Ahimsa is at the core of the karmic religions—Buddhism, Hinduism, Jainism—and, in a broader context, the teachings of Islam, Judaism, Christianity and other belief systems. In yoga philosophy, it is the very first step on the path to enlightenment. All other ethical guidelines of Patanjali’s eightfold path depend on ahimsa.

The basic idea of ahimsa is to do no harm to any living being in action, word or thought. It is a life philosophy that turns negativity into love. “Non-violence is not a garment to be put on and off at will,” writes one of ahimsa’s most famous adherents, Mahatma Gandhi. “Its seat is in the heart, and it must be an inseparable part of our very being.”  READ MORE

What Is Meditation?

Meditation is a process of making friends with the mind. It is a way to discover that we are, in fact, not our mind. There is a quiet, still observer at the core of our being—our spirit, our true Self—that lies beneath the endless chatter. Meditation reveals it.

“The mind is everything,” the Buddha taught. “What you think is what you become.” Thoughts can create a reality of inner peace, clarity, love, purpose, and connection to something far greater than ourselves. Or it can mire existence in a web of emotional turmoil, conflict, confusion, and separateness. Thoughts often keep us trapped in the past or left drifting in the future, reinforcing beliefs and patterns that we mistake for who we are.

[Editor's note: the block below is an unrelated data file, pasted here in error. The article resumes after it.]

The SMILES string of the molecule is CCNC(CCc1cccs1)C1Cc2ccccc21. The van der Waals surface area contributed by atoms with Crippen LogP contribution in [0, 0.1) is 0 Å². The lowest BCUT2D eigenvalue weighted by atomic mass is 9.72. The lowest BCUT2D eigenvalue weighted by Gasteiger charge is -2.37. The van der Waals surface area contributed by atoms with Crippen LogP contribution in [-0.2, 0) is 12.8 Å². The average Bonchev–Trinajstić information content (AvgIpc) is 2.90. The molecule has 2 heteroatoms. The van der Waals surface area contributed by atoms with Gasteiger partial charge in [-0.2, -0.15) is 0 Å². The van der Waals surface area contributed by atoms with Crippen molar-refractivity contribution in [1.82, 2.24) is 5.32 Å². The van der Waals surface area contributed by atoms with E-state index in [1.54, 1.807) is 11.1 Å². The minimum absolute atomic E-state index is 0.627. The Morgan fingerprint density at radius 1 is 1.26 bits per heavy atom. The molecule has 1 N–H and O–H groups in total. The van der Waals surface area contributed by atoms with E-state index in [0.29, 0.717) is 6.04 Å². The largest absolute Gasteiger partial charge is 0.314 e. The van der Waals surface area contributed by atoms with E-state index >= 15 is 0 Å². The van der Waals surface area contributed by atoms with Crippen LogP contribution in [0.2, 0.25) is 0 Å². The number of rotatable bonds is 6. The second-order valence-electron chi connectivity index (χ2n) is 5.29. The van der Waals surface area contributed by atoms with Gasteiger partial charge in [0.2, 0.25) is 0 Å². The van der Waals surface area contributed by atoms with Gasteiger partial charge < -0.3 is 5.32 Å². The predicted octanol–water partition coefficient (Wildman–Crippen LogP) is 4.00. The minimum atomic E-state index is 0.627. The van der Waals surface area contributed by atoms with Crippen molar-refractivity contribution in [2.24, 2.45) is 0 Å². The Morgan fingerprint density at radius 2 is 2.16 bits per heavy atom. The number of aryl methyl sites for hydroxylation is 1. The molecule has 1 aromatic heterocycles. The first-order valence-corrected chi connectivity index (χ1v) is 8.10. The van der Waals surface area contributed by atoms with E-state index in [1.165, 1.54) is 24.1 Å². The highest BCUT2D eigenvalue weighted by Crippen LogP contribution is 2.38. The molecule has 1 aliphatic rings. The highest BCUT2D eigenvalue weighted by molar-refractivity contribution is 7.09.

Meditation clears away the clutter so we can experience life in the rich, electric awareness of the present moment.  READ MORE

New York City Guide

TRUFFLE Travel launched in 2013 as a a website and iOS app for women looking for authentic, "insider" experiences in New York, L.A., Paris, and London. As New York Correspondent, I set content and curated a guide to the city's best shops, restaurants, nightlife, and cultural destinations with original writing and photography.  READ MORE

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Melissa

wozniak